Xylanase is a class of enzymes produced by microorganisms to break down a component of plant cell walls known as hemicellulose. Xylan is a polymer of glucose molecules and a major component of hemicellulose, helping to hold the cell walls together. Thus, the action of a xylanase enzyme helps to break down plant cell walls. This activity has applications in the food and paper-making industries, along with uses in agriculture and for human health.
There are a number of different types of xylanases produced by different microorganisms. These enzymes act under different conditions, such as at different pH levels and temperatures. There is a lot of biochemical engineering work done with xylanases, to determine the optimal enzyme for a particular application. Frequently, genetically modified fungi are the source of xylanase used in commercial applications.
Xylan is a gummy, mucous-like substance that is sometimes called wood gum. It can cause fruit juices to be cloudy. Xylanase is sometimes used in conjunction with other cell-wall degrading enzymes, such as pectinase and cellulase, to clarify the juice, so it becomes clear.
Wheat has a lot of xylan, which affects the consistency of wheat dough. One of the main applications of xylanase is to improve the quality of dough. For instance, water absorption, stability, and workability can be improved with the use of this enzyme. Also, fermentation for alcohol production utilizes xylanase to release the gummy material, so it can be fermented.
This type of enzyme is also used to improve grains and other plant-based materials used as animal feed. In combination with other cell wall degrading enzymes, it helps break down the cell walls. This makes it easier for the animals to digest. An example of the benefits include increased milk production by dairy cows.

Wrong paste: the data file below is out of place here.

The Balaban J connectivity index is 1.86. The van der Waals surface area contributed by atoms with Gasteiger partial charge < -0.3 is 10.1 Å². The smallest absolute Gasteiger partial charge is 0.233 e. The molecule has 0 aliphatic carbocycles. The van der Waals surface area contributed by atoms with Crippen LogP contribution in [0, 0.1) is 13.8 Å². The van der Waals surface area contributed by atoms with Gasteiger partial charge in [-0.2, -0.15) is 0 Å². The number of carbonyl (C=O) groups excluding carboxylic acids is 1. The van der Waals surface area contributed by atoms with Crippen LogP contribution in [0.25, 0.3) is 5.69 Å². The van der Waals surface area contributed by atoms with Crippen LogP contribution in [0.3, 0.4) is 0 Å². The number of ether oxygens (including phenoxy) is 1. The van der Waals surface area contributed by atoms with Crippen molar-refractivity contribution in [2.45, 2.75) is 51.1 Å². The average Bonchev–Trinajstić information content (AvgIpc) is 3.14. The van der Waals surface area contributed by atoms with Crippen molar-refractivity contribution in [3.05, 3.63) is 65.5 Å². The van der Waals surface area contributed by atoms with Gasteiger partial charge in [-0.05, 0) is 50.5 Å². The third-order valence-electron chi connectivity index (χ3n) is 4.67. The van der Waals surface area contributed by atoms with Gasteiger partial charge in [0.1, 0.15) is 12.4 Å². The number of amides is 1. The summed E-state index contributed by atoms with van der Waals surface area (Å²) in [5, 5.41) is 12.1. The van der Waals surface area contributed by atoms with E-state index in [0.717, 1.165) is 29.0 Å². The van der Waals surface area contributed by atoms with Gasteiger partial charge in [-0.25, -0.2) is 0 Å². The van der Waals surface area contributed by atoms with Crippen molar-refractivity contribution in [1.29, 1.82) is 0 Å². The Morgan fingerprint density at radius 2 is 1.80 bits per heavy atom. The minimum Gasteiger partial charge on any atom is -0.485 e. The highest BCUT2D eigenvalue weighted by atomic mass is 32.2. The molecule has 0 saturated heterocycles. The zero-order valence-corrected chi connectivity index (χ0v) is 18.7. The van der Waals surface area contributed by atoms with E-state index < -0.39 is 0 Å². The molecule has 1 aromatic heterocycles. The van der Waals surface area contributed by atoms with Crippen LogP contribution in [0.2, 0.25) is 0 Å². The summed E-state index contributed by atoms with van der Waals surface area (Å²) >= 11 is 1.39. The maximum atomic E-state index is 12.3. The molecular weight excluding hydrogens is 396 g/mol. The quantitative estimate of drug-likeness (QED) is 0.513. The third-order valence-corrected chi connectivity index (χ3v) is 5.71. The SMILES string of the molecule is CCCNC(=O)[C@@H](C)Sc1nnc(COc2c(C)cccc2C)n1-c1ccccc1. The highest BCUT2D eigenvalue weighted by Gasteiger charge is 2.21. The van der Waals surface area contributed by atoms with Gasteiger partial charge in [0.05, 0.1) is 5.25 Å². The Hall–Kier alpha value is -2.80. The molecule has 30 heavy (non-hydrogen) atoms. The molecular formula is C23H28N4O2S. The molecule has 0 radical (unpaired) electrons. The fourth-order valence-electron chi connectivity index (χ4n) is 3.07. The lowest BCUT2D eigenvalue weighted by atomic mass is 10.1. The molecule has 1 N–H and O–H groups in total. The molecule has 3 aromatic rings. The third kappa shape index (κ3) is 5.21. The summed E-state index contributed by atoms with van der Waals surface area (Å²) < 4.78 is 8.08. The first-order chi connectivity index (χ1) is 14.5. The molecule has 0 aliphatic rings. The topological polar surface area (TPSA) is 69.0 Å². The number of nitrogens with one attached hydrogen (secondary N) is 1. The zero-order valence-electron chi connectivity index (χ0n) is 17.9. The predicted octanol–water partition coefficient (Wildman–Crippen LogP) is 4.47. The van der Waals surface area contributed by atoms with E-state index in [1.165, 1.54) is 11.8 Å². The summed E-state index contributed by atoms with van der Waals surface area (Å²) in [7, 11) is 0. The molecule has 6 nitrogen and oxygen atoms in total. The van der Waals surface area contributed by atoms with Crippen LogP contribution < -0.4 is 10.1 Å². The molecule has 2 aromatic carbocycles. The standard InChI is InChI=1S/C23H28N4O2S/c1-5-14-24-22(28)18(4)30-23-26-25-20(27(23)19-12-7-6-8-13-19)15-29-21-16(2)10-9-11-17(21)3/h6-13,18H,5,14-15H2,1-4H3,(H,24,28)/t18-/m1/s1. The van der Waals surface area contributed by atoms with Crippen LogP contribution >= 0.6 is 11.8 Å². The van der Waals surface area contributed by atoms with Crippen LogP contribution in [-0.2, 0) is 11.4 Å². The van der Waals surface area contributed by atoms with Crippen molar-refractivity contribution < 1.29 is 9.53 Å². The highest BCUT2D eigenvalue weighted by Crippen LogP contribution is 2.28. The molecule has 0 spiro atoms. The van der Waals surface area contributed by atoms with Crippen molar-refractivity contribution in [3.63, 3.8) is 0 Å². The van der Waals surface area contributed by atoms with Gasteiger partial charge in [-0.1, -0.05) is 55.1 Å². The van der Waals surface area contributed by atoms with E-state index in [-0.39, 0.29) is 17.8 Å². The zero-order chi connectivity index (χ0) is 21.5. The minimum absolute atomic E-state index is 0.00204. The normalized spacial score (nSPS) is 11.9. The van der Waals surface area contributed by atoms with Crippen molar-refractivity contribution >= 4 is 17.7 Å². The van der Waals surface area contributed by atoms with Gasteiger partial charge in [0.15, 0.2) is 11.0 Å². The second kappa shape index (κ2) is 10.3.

The same principle is used with xylanase in preparations designed to help the human digestive system. Combinations of various enzymes that break down plant materials are sold to be taken as supplements. Specific microbial enzymes that act over a broad pH range are chosen, in hopes that they will retain activity in the harsh environment of the stomach. It is not clear whether these enzymes survive digestion by the stomach’s natural enzymes.
Xylan is of interest as a renewable resource, since it is a large component of agricultural waste, such as straw, that could be used as a source of biomass. For such a process to be successful, the plant cell wall must be broken down into smaller, usable fractions. Various xylanases are being investigated for use in helping to degrade the cell walls on an industrial scale.
Another use for xylanase is in the paper-making industry. It is used as an alternative to chlorine in bleaching wood pulp. This stage comes before the paper is manufactured, and cuts down on the amount of chemicals used in the process.